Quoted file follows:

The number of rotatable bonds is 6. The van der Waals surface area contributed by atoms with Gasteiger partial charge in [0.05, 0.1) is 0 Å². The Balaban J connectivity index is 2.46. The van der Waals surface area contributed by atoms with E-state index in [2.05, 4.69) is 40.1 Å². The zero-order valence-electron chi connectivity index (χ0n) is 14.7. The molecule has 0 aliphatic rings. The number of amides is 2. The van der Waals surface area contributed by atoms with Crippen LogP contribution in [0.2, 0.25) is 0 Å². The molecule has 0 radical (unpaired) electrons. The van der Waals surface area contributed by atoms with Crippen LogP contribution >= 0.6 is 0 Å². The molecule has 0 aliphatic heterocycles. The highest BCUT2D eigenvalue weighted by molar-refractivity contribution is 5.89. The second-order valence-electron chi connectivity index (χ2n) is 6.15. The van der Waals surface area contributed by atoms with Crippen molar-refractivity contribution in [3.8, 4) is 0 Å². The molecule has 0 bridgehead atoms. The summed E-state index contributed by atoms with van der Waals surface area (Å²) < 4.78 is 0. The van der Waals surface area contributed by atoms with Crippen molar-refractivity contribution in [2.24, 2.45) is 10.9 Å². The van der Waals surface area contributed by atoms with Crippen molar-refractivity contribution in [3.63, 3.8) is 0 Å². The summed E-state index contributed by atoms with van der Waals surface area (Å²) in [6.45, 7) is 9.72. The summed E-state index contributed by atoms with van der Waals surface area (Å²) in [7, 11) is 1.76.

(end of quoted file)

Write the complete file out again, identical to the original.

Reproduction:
The number of rotatable bonds is 6. The van der Waals surface area contributed by atoms with Gasteiger partial charge in [0.05, 0.1) is 0 Å². The Balaban J connectivity index is 2.46. The van der Waals surface area contributed by atoms with E-state index in [2.05, 4.69) is 40.1 Å². The zero-order valence-electron chi connectivity index (χ0n) is 14.7. The molecule has 0 aliphatic rings. The number of amides is 2. The van der Waals surface area contributed by atoms with Crippen LogP contribution in [0.2, 0.25) is 0 Å². The molecule has 0 radical (unpaired) electrons. The van der Waals surface area contributed by atoms with Crippen LogP contribution >= 0.6 is 0 Å². The molecule has 0 aliphatic heterocycles. The highest BCUT2D eigenvalue weighted by molar-refractivity contribution is 5.89. The second-order valence-electron chi connectivity index (χ2n) is 6.15. The van der Waals surface area contributed by atoms with Crippen molar-refractivity contribution in [3.8, 4) is 0 Å². The molecule has 0 bridgehead atoms. The summed E-state index contributed by atoms with van der Waals surface area (Å²) < 4.78 is 0. The van der Waals surface area contributed by atoms with Crippen molar-refractivity contribution in [2.24, 2.45) is 10.9 Å². The van der Waals surface area contributed by atoms with Crippen molar-refractivity contribution in [3.63, 3.8) is 0 Å². The summed E-state index contributed by atoms with van der Waals surface area (Å²) in [6.45, 7) is 9.72. The summed E-state index contributed by atoms with van der Waals surface area (Å²) in [7, 11) is 1.76.